Piping Plovers are small, endangered shorebirds in Manitoba. Its call is described as a "plaintive peep-lo" which made it the perfect name for this blog as it too is a plaintive call, a Call to Action.
22 June 2010
I started my shift at 4:30 AM today, did I mention I started at 4:30, with a quick check of the parking lot 5 nest. No bird to be found. I then walked over to the beach and feeding area. In the pre-dawn light I saw one chick near the water's edge and dad nestled on the beach keeping the other kids warm. When dad arose you could have knocked me over with a feather. There they were, not one, not two, but three chicks. Yes, your math is correct. That made four chicks. After scanning the beach and counting and recounting four chicks about a hundred times, I went back to the nest to confirm that the last egg had indeed hatched and that we hadn't somehow inherited an orphan during the night. At shift's end all four babies were doing well scurrying along the beach as fast as their little toothpick legs would take them. Stay tuned.
21 June 2010
I am pleased to announce that the first nest at Grand Beach has produced a set of triplets. Hatching began Saturday, June 19 and by Sunday afternoon three cotton balls on toothpicks were scurrying around parking lot #5. Unfortunately, one egg has not hatched although both adult birds continue to take turns incubating and attending to the three chicks. By Sunday evening they had crossed the 'Lawrence of Arabia' sand dunes and settled nicely on the beach. When I returned for my morning shift at 4:30 AM, yes you read that correctly 4:30, just me and a gazillion mosquitoes, mom was on the nest and I found dad on the beach with the wee ones nestled under him. This parking lot in Grand Beach Provincial Park has been a mainstay of the program for over a decade and although in recent years not all eggs have hatched successfully, two or three birds have reached the fledgling stage. We are hopeful another three chicks will make the long trek south in August to their wintering grounds along the Gulf Coast.
10 June 2010
I am pleased to announce that the first ever attempt in Manitoba at moving a nest with a full clutch of four eggs was successfully accomplished yesterday (June 9). Here is how it happened.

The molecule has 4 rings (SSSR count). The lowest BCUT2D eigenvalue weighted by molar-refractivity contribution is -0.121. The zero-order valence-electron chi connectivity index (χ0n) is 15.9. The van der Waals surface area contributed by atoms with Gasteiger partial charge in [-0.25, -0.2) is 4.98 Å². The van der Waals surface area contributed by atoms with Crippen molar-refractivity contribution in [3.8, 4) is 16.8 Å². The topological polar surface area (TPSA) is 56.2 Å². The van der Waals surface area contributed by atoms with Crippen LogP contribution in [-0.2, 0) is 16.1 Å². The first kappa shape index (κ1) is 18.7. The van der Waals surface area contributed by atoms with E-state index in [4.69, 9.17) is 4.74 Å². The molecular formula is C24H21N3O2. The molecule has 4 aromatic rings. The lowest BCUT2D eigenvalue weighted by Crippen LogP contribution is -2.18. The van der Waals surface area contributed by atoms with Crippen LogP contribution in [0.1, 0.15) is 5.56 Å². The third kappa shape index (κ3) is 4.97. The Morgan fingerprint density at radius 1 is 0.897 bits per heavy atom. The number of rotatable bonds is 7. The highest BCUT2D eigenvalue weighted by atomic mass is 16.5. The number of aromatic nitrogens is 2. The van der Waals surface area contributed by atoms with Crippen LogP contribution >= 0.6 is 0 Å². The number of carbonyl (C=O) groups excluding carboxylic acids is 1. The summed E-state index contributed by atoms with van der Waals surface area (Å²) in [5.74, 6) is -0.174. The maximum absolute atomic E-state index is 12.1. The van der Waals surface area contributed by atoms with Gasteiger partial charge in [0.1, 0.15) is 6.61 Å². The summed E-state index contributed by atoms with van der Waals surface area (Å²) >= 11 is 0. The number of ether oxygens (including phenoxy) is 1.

I was informed last Friday (June 4) that a move was eminent as last year's Channel birds at Grand Beach had decided to nest on the beach, rather than on the raised dune that had been so successful for them the last two seasons. If a storm rose up, they would surely be flooded out. However, knowing the lake levels were down this year and as it was one of only three nests found across the province, I was hesitant to see any action taken based on speculation that the waters might rise. I asked my boss to hold off so that I might see the situation for myself. She agreed to hold off a few days.
On Tuesday (June 8) I drove up to the Beach with Paul Goossen of the Canadian Wildlife Service. Paul has a great deal of experience with nest moving, having had to perform the task on numerous occasions at Lake Diefenbaker in Saskatchewan. We assessed the situation and came to the conclusion that the nest was well out of reach from any flooding unless it was an exceptional circumstance. Better to leave well enough alone. However, we did select a location where the nest could be moved if need be and Paul showed me, Morgan our STEP student plover guardian and Matt, one of our dedicated volunteer plover guardians, exactly how to move the nest as a last resort. We drove back to Winnipeg secure in our belief that we had made the right decision.
So much for assessments, plans and decisions. By the time we reached Winnipeg a doozy of a storm was rumbling across the Interlake and Lake Winnipeg headed for Grand Beach. I received an urgent text the following morning (June 9) that the water was but three feet away from flooding the nest. Morgan and Matt jumped into action and proceeded with the risky business of attempting to move the nest in less than ideal conditions. I'll save the description of how a move is conducted for another blog, but suffice it to say that Morgan and Matt were able to save the day and nest with a move of about 20 metres to a slight rise on the beach close to the dunes. The plovers accepted the move and new location and were last seen incubating their clutch of eggs in their new surroundings.
Congratulations Morgan and Matt! A job well done in every way. A Manitoba first!
02 June 2010
No, not those kind of chicks, I'm talking piping plovers. Last summer eight chicks were fitted with leg bands. This would allow us to identify them on their wintering grounds along the coast of the Gulf of Mexico or upon their return this spring. We banded five chicks at Grand Beach and three at Gimli Beach. I had the privilege of assisting Canadian Wildlife Service staff with this task. All eight of these chicks eventually fledged. That means the birds were able to fly on their own and migrate south for the winter. So after six weeks of surveying every beach on the west side of Lake Winnipeg and the east side of Lake Manitoba, where are they? Research has shown that first year adults do not normally return to the place where they hatched. However, they do return to the general area. That is, birds that hatched at Grand Beach may not return there in their first year, but they could be expected to show up at a nearby location like Hillside Beach or Elk Island. But so far, we have not received a report of these birds showing up anywhere from the Great Lakes west to Alberta. So where are they? What happened to our chicks?